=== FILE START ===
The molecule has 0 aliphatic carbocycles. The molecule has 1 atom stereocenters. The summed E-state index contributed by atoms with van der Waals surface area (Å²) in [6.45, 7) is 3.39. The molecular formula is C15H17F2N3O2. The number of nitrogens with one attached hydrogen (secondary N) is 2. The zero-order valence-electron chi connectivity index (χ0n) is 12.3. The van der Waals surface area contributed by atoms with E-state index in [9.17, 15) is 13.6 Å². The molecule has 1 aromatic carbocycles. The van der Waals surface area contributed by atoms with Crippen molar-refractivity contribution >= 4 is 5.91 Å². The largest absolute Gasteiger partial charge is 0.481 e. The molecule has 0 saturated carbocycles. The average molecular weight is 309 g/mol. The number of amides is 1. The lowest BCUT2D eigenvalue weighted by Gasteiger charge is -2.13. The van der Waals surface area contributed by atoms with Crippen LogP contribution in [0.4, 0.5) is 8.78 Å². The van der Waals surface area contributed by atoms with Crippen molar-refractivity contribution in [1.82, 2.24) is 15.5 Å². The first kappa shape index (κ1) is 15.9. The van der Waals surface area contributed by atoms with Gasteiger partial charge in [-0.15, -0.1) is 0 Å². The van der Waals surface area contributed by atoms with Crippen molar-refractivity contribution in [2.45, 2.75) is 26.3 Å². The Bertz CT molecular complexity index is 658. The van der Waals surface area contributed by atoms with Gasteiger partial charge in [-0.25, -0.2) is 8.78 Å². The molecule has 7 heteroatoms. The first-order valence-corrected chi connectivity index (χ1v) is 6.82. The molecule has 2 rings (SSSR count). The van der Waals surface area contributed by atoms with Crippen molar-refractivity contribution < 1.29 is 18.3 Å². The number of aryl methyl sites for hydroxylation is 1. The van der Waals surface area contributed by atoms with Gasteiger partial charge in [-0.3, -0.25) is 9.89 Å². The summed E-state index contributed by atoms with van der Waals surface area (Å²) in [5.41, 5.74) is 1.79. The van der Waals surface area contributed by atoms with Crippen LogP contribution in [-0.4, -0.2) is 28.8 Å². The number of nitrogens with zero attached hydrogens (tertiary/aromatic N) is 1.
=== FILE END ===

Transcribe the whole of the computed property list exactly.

The molecule has 0 aliphatic carbocycles. The molecule has 1 atom stereocenters. The summed E-state index contributed by atoms with van der Waals surface area (Å²) in [6.45, 7) is 3.39. The molecular formula is C15H17F2N3O2. The number of nitrogens with one attached hydrogen (secondary N) is 2. The zero-order valence-electron chi connectivity index (χ0n) is 12.3. The van der Waals surface area contributed by atoms with E-state index in [9.17, 15) is 13.6 Å². The molecule has 1 aromatic carbocycles. The van der Waals surface area contributed by atoms with Crippen molar-refractivity contribution >= 4 is 5.91 Å². The largest absolute Gasteiger partial charge is 0.481 e. The molecule has 0 saturated carbocycles. The average molecular weight is 309 g/mol. The number of amides is 1. The lowest BCUT2D eigenvalue weighted by Gasteiger charge is -2.13. The van der Waals surface area contributed by atoms with Crippen LogP contribution in [0.4, 0.5) is 8.78 Å². The van der Waals surface area contributed by atoms with Crippen molar-refractivity contribution in [1.82, 2.24) is 15.5 Å². The first kappa shape index (κ1) is 15.9. The van der Waals surface area contributed by atoms with Gasteiger partial charge in [-0.15, -0.1) is 0 Å². The van der Waals surface area contributed by atoms with Crippen molar-refractivity contribution in [2.45, 2.75) is 26.3 Å². The Bertz CT molecular complexity index is 658. The van der Waals surface area contributed by atoms with Gasteiger partial charge in [-0.25, -0.2) is 8.78 Å². The molecule has 7 heteroatoms. The first-order valence-corrected chi connectivity index (χ1v) is 6.82. The molecule has 2 rings (SSSR count). The van der Waals surface area contributed by atoms with Crippen molar-refractivity contribution < 1.29 is 18.3 Å². The number of aryl methyl sites for hydroxylation is 1. The van der Waals surface area contributed by atoms with Gasteiger partial charge in [-0.3, -0.25) is 9.89 Å². The summed E-state index contributed by atoms with van der Waals surface area (Å²) in [5.41, 5.74) is 1.79. The van der Waals surface area contributed by atoms with Crippen LogP contribution in [-0.4, -0.2) is 28.8 Å². The number of nitrogens with zero attached hydrogens (tertiary/aromatic N) is 1.